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Bespotted-with innumerable isles : • Here reigns the Russian, there the Turk; observe • His capital city! Thence, along a tract Of livelier interest to his hopes and fears, His finger moved, distinguishing the spots Where wide-spread conflict then most fiercely raged; Nor left unstigmatized those fatal fields On which the sons of mighty Germany Were taught a base submission.-- Here behold • A nobler race, the Switzers, and their land, • Vales deeper far than these of ours, huge woods, • And mountains white with everlasting snow! -And, surely, he, that spake with kindling brow, Was a true patriot, hopeful as the best Of that young peasantry, who, in our days, Have fought and perished for Helvetia's rightsAh, not in vain !--or those who, in old time, For work of happier issue, to the side Of Tell came trooping from a thousand huts, When he had risen alone! No braver Youth Descended from Judean heights, to march With righteous Joshua; nor appeared in arms When grove was felled, and altar was cast down, And Gideon blew the trumpet, soul-inflamed, And strong in hatred of idolatry.”

The Pastor, even as if by these last words Raised from his seat within the chosen shade, Moved toward the grave;—instinctively his steps We followed; and my voice with joy exclaimed : “Power to the Oppressors of the world is given, A might of which they dream not.

Oh! the curse, To be the awakener of divinest thoughts,

Father and founder of exalted deeds;
And, to whole nations bound in servile straits,
The liberal donor of capacities
More than heroic ! this to be, nor yet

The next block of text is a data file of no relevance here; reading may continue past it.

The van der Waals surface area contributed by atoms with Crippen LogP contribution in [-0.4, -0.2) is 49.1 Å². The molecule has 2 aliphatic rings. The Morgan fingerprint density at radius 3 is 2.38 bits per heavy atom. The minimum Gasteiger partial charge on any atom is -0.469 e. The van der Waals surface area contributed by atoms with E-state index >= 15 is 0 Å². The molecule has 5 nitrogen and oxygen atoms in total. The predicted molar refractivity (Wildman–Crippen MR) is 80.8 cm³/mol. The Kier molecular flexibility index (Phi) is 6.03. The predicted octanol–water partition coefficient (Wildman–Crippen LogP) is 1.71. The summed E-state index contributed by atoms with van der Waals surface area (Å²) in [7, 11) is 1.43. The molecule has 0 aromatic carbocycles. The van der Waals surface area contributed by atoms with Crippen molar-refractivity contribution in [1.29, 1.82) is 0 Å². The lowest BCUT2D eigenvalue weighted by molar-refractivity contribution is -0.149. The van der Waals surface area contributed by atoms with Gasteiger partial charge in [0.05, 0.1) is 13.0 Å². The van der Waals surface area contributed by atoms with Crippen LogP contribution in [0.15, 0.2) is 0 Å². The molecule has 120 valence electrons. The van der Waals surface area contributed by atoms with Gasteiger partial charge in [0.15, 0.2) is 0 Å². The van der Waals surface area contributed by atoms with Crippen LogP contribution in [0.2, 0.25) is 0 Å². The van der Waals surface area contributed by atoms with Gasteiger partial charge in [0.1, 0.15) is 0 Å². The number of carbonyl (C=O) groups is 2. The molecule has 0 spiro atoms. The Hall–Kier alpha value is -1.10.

Have sense of one connatural wish, nor yet
Deserve the least return of human thanks;
Winning no recompense but deadly hate
With pity mixed, astonishment with scorn!"

When this involuntary strain had ceased, The Pastor said: “ So Providence is served ; The forked weapon of the skies can send Illumination into deep, dark holds, Which the mild sunbeam hath not power to pierce, Ye Thrones that have defied remorse, and cast Pity away, soon shall ye quake with fear ! For, not unconscious of the mighty debt Which to outrageous wrong the sufferer owes, Europe, through all her habitable bounds, Is thirsting for their overthrow, who yet Survive, as pagan temples stood of yore, By horror of their impious rites, preserved ; Are still permitted to extend their pride, Like cedars on the top of Lebanon Darkening the sun.

But less impatient thoughts, And love all hoping and expecting all,' This hallowed grave demands, where rests in peace 1 humble champion of the better cause ; A Peasant-youth, so call him, for he asked No higher name ; in whom our country showed, As in a favorite son, most beautiful. In spite of vice, and misery, and disease,

Spread with the spreading of her wealthy arts,
England, the ancient and the free, appeared
In him to stand before my swimming eyes,
Unconquerably virtuous and secure.
-No more of this, lest I offend his dust:
Short was his life, and a brief tale remains.

One day-a summer's day of annual pomp And solemn chase—from morn to sultry noon His steps had followed, fleetest of the fleet, The red-deer driven along its native heights With cry of hound and horn; and, from that toil Returned with sinews weakened and relaxed, This generous Youth, too negligent of self, Plunged--'mid a gay and busy throng convened To wash the fleeces of his Father's flockInto the chilling flood. Convulsions dire Seized him, that self-same night; and through the